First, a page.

Cirrocumulus castellanus

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Cirrocumulus castellanus
Cirrocumulus castellanus undulatus and Cirrocumulus floccus.jpg
Cirrocumulus castellanus undulatus (on the center)
AbbreviationCc cas
SymbolCH 9.png
GenusCirro- (curl of hair)
-cumulus (heaped)
SpeciesCastellanus (turret-like)
AltitudeAbove 6,000 m
(Above 20,000 ft)
Appearancesmall, rounded turrets
Precipitation cloud?No

Cirrocumulus castellanus is a type of cirrocumulus cloud. The name cirrocumulus castellanus is derived from Latin, meaning "of a castle".[1] These clouds appear as round turrets that are rising from either a lowered line or sheet of clouds.[2] Cirrocumulus castellanus is an indicator of atmospheric instability at the level of the cloud.[3] The clouds form when condensation occurs in the base cloud, causing latent heating to occur. This causes air to rise from the base cloud, and if the air ascends into conditionally unstable air, cirrocumulus castellanus will form.[4]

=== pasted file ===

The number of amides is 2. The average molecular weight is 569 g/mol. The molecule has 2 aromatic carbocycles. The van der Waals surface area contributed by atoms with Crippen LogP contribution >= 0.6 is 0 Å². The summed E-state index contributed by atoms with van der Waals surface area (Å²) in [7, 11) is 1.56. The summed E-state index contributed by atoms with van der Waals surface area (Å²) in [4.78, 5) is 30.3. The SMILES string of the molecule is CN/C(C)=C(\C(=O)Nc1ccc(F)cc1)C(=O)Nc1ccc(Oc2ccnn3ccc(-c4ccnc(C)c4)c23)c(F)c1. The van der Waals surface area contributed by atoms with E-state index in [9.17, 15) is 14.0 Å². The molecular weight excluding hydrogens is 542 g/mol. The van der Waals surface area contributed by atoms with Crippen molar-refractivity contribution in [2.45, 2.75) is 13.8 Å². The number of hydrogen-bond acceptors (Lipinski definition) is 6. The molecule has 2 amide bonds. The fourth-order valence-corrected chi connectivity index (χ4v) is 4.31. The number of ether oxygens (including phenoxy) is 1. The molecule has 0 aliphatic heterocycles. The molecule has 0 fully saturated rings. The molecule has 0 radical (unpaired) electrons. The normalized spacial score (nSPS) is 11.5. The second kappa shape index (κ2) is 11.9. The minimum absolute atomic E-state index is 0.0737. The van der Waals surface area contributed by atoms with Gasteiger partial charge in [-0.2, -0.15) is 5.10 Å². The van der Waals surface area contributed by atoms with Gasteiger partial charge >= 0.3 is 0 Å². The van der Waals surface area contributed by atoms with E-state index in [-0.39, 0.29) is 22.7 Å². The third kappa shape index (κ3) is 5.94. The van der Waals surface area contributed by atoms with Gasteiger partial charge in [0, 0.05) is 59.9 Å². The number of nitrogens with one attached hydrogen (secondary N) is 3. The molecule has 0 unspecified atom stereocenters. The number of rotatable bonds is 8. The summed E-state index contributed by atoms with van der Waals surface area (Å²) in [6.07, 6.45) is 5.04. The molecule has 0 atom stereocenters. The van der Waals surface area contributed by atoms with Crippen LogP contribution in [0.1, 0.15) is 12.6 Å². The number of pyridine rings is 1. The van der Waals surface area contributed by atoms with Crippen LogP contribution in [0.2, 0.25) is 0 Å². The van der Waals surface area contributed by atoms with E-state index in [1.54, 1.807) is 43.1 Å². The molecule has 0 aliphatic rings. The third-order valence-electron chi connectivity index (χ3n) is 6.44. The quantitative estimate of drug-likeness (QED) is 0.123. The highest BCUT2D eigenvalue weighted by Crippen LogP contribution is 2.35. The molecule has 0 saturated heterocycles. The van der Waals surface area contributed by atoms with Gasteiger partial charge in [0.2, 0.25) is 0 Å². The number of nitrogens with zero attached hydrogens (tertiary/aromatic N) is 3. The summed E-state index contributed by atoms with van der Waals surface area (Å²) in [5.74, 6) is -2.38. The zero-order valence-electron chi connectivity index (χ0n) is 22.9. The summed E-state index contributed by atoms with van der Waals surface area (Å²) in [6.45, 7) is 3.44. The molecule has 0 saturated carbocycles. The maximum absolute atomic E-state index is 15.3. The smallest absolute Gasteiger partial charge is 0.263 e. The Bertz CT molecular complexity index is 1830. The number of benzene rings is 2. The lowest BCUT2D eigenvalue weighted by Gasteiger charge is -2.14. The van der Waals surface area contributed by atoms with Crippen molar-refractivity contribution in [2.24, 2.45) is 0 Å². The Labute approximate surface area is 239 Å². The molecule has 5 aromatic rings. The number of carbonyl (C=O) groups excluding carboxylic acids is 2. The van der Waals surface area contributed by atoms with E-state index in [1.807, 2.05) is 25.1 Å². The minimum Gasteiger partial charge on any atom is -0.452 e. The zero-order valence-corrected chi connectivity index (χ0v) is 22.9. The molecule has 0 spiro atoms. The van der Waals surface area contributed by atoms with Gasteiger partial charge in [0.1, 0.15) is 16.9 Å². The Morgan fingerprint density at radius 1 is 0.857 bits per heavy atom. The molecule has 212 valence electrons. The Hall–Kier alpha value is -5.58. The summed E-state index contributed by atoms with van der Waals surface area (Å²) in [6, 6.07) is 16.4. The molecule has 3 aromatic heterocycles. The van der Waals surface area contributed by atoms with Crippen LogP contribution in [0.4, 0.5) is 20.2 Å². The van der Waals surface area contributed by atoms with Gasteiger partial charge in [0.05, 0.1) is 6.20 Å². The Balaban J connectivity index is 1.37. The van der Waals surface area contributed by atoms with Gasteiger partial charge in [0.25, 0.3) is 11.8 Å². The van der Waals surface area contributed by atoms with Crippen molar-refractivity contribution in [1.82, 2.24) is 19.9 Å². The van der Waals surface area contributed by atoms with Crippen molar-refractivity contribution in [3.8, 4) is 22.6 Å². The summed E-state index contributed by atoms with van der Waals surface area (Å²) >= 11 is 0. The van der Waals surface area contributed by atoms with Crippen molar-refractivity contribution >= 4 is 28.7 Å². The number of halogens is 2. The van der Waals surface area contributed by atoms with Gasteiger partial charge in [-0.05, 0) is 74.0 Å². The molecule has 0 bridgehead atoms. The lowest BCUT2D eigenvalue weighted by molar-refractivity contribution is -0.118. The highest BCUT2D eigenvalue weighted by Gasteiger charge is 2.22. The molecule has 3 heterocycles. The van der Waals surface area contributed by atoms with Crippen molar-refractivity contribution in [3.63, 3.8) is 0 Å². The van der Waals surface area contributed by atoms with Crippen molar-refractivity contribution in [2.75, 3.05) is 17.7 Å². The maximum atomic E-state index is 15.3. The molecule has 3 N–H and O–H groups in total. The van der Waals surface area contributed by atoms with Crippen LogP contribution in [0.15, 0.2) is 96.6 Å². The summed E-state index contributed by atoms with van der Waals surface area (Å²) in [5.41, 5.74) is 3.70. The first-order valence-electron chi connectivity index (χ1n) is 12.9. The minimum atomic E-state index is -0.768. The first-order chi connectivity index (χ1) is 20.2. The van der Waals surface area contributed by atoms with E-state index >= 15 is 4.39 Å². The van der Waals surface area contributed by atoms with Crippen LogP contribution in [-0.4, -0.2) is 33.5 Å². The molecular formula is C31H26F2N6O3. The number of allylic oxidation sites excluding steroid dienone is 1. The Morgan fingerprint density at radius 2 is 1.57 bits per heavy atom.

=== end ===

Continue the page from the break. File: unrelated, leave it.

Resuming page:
See also[edit]


  1. ^ Numen - The Latin Lexicon. "Definition of castellanus". Retrieved 13 July 2011.
  2. ^ Dunlop, Storm (2003). The weather identification handbook (1st Lyons Press ed.). Guilford, Conn.: Lyons Press. p. 66. ISBN 1-58574-857-9.
  3. ^ Callanan, Martin. "Cirrocumulus castellanus". International Cloud Atlas. Retrieved 13 July 2011.
  4. ^ Ahrens, C. Donald (2007). Keith Dodson (ed.). Meteorology Today: An Introduction to Weather, Climate, and the Environment. Belmont, CA: Cengage Learning. p. 158. ISBN 0-495-01162-2.

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